Family seeks aid for student hurt in Israel

Family seeks aid for student hurt in Israel

Staff Writer, New Jersey Jewish News

Steven Langer, on the April 28 hike in Israel’s Timna Park shortly before his fall. 
Steven Langer, on the April 28 hike in Israel’s Timna Park shortly before his fall. 

The family of a Scotch Plains teen injured during a school trip in Israel is seeking financial assistance to help defray medical costs that may not be covered by insurance.

Steven Langer, 18, took a misstep and fell 18 feet while hiking on a trail near Eilat on April 28, sustaining multiple injuries to his left leg, including multiple fractures and a torn meniscus.

He was with other 12th-graders from Golda Och Academy in West Orange during the last few weeks of their semester-long stay in Israel.

According to his father, Ian, it took paratroopers two-and-a-half hours to reach him and transport him safely off the trail in Timna Park, a popular hiking destination for Israelis and tourists. After being taken to a hospital in Eilat, Langer was transported to Shaare Zedek Medical Center in Jerusalem. 

His mother, Karen, flew to Israel the next day. On May 4, he had the first of what is expected to be several surgeries.

In the meantime, Steven’s brother, David, 25, launched a GoFundMe campaign. The campaign’s goal is $10,000 for “financial assistance to help cover the costs of [Steven’s] medical bills and for the transportation to/from Israel as well as his recovery & physical therapy stateside when he returns.”

Although Ian called the campaign “uncomfortable” and “awkward” for a family that at one time was happy to be on the donating end, he acknowledged that at this point it is “probably necessary.” 

Ian said, “My wife and I do not normally go asking for help. We’re usually the first to give time or money. Now we’re on the other end, and it feels awkward. It’s not our style. We try to be self-sufficient.” He said David launched the appeal “because he wanted to help.”

Steven is now in a full leg cast, and may need further surgery either on his knee or to correct injuries to his ankle and foot.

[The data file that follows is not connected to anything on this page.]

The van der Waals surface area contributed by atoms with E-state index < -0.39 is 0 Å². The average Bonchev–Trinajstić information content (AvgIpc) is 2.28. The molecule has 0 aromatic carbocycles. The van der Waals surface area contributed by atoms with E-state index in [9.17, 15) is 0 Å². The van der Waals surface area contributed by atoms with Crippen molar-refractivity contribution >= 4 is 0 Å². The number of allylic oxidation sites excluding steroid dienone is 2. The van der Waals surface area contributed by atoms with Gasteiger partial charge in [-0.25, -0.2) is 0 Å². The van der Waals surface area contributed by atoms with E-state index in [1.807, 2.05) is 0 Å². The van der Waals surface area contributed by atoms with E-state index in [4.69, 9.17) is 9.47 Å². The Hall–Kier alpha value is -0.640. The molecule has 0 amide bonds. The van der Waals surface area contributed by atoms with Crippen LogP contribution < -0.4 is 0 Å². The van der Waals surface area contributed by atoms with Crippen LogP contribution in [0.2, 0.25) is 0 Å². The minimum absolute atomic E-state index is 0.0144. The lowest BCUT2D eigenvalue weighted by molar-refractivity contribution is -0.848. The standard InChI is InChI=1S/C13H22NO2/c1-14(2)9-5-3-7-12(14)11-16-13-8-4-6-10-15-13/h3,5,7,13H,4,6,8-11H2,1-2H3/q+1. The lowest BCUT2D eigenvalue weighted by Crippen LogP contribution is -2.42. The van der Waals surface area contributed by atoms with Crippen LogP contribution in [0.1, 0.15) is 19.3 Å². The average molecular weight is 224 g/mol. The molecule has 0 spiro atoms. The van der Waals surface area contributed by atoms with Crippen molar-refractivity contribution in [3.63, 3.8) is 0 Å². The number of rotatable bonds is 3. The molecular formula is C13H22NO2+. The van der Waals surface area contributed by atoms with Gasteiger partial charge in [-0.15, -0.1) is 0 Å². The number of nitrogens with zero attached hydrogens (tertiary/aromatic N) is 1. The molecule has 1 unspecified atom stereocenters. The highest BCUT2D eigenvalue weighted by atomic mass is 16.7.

According to officials at Golda Och Academy, students in the Israel program are fully covered for medical expenses. The school has also been receiving donations from members of the community on the Langers’ behalf. 

In the meantime, Steven’s father worries about all the things insurance may not cover, and with 31 years in a health profession and having weathered another family medical crisis, he knows enough to be concerned. The costs will include a business-class ticket home so Steven can travel with a full leg cast, Karen’s last-minute flight to Israel and her hotel expenses, transportation to the hospitals, follow-up care, and physical therapy. 

Of the incident itself, Langer said, “It just came out of nowhere. It’s shocking. But that’s why they have trip insurance. Accidents happen. He was having a great time and is going to graduate in about three weeks.”

Although Steven will not be able to rejoin his classmates for the remainder of the trip, Ian said he hopes he will be home in time for graduation. “He better be able to come to graduation!” he joked.

Steven is planning to attend the University of Maryland in the fall, and participate in the Air Force ROTC program. “He really wants to be an Air Force pilot. If there was no Air Force, he wouldn’t apply,” said Ian, adding that he doesn’t know if the injuries will interfere with his son’s plans.

Steven is himself an EMT who has worked with the Scotch Plains Rescue Squad since 2013. “Now he’s having the experience of what this is like from the other end,” said his father.

Ian said he is also pleased with the school’s response so far. “They’ve been very good about helping out, assisting with medical care, hotel arrangements, and transportation for my wife,” he said.

The campaign on GoFundMe, launched on May 3, had raised over $3,500 by midday May 4.

The site can be found at; Golda Och Academy is also accepting donations.

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